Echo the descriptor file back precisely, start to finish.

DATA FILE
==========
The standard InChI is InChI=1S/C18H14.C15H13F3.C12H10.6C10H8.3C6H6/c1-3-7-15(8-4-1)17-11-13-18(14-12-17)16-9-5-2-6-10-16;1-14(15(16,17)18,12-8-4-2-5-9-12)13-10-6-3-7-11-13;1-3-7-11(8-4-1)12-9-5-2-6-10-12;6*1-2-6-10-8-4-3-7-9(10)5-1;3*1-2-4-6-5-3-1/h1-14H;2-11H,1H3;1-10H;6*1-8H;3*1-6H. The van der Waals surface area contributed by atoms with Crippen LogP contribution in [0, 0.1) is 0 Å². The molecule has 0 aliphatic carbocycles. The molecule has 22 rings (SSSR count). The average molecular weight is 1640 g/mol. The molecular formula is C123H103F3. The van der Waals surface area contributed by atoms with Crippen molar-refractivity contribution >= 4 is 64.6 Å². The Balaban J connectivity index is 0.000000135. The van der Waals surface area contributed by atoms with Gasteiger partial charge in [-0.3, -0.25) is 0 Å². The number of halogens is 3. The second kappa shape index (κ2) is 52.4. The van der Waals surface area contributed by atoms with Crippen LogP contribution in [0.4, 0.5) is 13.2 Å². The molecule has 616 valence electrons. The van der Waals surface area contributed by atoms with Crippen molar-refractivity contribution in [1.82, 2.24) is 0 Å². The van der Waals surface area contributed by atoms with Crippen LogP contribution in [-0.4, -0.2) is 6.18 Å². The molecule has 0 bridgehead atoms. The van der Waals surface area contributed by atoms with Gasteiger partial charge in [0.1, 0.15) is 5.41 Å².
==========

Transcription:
The standard InChI is InChI=1S/C18H14.C15H13F3.C12H10.6C10H8.3C6H6/c1-3-7-15(8-4-1)17-11-13-18(14-12-17)16-9-5-2-6-10-16;1-14(15(16,17)18,12-8-4-2-5-9-12)13-10-6-3-7-11-13;1-3-7-11(8-4-1)12-9-5-2-6-10-12;6*1-2-6-10-8-4-3-7-9(10)5-1;3*1-2-4-6-5-3-1/h1-14H;2-11H,1H3;1-10H;6*1-8H;3*1-6H. The van der Waals surface area contributed by atoms with Crippen LogP contribution in [0, 0.1) is 0 Å². The molecule has 0 aliphatic carbocycles. The molecule has 22 rings (SSSR count). The average molecular weight is 1640 g/mol. The molecular formula is C123H103F3. The van der Waals surface area contributed by atoms with Crippen molar-refractivity contribution >= 4 is 64.6 Å². The Balaban J connectivity index is 0.000000135. The van der Waals surface area contributed by atoms with Gasteiger partial charge in [-0.3, -0.25) is 0 Å². The number of halogens is 3. The second kappa shape index (κ2) is 52.4. The van der Waals surface area contributed by atoms with Crippen LogP contribution in [0.4, 0.5) is 13.2 Å². The molecule has 616 valence electrons. The van der Waals surface area contributed by atoms with Crippen molar-refractivity contribution in [1.82, 2.24) is 0 Å². The van der Waals surface area contributed by atoms with Crippen LogP contribution in [-0.4, -0.2) is 6.18 Å². The molecule has 0 bridgehead atoms. The van der Waals surface area contributed by atoms with Gasteiger partial charge in [0.1, 0.15) is 5.41 Å².